Equipment – the Buy or Lease Decision
The latest round of tax reform has substantially increased the tax incentives and benefits of buying new and used business equipment. Even so, leasing of equipment is still an attractive alternative for many. If you are in business and are considering acquiring additional equipment (or may be in the future), it behooves you to know the pros and cons of both buying and leasing, so let's take a look at those.
From a purely tax standpoint, buying has the unique advantage of big potential up front tax savings. The combination of first-year bonus depreciation and what is known as the Section 179 deduction can pack wallop to your tax bill.
With first-year bonus depreciation, for most equipment, you can deduct 100% of the cost of both new AND used equipment you purchase (previously it was only available for new assets). In fact, this deduction is automatic unless you proactively elect out of taking it. This full expensing treatment is available through 2022, after which the percentage drops 20% per year until it expires at the end of 2026. Some assets, such as so-called "listed property" (like automobiles) have limits, so be aware of that.
The Section 179 deduction is much like bonus depreciation but is taken by election. Under Section 179, you can elect to take a current deduction for the cost of qualifying new and used business property up to a cost of $1 million. This is available for most types of business furnishings and equipment, but also includes software and qualified real property. The Section 179 deduction, however, is limited by your business income. Further, it is phased out for businesses that have qualified asset additions exceeding $2.5 million.
Another pro of buying business assets is that once you pay for them, they are yours to keep and do with as you please. For assets that you intend to use for a long time (such as those whose useful life is unaffected by changes in technology), this can be a worthy investment.
The most obvious downside may be the fact that you have to come up with the money to buy the equipment, tying up funds that may be needed elsewhere. Even if the purchase is financed, chances are a significant down payment will be required, and, of course, a loan can affect your credit rating.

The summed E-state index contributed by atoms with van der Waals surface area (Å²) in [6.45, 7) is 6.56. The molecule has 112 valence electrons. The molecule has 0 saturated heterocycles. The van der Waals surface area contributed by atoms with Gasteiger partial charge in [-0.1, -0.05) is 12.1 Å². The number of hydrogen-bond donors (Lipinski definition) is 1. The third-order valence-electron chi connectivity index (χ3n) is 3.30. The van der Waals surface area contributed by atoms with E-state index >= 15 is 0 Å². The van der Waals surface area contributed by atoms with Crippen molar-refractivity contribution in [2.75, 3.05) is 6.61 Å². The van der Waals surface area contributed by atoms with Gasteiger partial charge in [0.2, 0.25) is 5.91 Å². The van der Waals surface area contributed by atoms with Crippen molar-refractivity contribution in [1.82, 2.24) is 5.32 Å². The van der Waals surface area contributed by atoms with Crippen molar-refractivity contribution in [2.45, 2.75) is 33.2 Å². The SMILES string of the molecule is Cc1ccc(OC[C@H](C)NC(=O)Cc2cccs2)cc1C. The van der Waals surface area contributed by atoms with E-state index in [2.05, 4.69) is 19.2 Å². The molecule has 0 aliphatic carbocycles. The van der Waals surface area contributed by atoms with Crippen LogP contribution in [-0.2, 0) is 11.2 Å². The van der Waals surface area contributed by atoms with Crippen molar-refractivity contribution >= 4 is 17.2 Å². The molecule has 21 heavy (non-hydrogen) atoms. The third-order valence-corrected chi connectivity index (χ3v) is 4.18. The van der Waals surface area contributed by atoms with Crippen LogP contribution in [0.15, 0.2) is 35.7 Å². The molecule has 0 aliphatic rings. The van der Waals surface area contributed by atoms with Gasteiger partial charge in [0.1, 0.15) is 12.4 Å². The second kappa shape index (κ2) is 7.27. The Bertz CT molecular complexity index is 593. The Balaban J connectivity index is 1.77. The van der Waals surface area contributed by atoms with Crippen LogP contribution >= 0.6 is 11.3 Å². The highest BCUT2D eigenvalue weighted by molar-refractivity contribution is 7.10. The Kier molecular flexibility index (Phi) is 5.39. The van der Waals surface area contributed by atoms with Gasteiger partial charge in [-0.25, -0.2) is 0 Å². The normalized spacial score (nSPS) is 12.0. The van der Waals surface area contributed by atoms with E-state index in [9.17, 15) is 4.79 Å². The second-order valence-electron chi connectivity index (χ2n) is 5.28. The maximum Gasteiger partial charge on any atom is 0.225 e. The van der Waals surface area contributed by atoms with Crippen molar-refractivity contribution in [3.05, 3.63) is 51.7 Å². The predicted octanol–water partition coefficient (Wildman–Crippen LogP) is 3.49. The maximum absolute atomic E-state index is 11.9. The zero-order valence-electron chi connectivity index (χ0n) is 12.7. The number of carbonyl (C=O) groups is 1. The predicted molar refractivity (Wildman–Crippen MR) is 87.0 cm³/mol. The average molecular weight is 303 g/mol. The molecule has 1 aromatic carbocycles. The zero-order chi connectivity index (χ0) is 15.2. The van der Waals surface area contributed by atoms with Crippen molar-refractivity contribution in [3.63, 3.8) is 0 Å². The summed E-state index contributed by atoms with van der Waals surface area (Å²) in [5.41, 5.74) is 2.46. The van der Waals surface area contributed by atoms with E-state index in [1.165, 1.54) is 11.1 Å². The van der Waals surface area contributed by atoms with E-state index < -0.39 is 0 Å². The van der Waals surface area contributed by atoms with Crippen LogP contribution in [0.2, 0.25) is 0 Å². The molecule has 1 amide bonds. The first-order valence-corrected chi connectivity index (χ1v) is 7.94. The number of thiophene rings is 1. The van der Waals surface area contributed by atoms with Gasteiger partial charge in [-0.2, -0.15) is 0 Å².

Other cons include the risk of obsolescence, and maintenance and repair issues and related expenses, as wells as, the hassle and cost of disposing of the assets once no longer needed.
Leasing can be attractive due to cash flow considerations. There are typically cost savings upfront since you do not have to come up with the full purchase price or usually even a down payment. This leaves cash available for other business needs.
Leasing may also be more viable if your credit rating leaves something to be desired or have limited financing options. The lease payments are usually tax deductible as paid, as opposed to a purchase where the asset cost is deducted as described earlier. Caveat: there are certain kind of "leases" that are really nothing more than disguised purchases (usually with a bargain purchase clause at the lease's end); these are treated as a purchase of the asset, not a lease.
The most obvious con probably is that you do not "own" the asset, i.e., you have no equity in it, therefore, when the lease is over, you have to give it back and you get nothing in return as you would if you were to sell it.
Another downer is that typically over the long haul, the lease will cost you more than had you bought it in the first place. Also, with a lease, you more than likely are locked in for the entirety of the lease term even if you stop using the asset, or at a minimum may be subject to an early-termination fee of some kind.
So there you have it. A variety of considerations go into whether to lease or buy equipment or other assets for use in your business. Which decision is right for you requires some thought and planning for the future.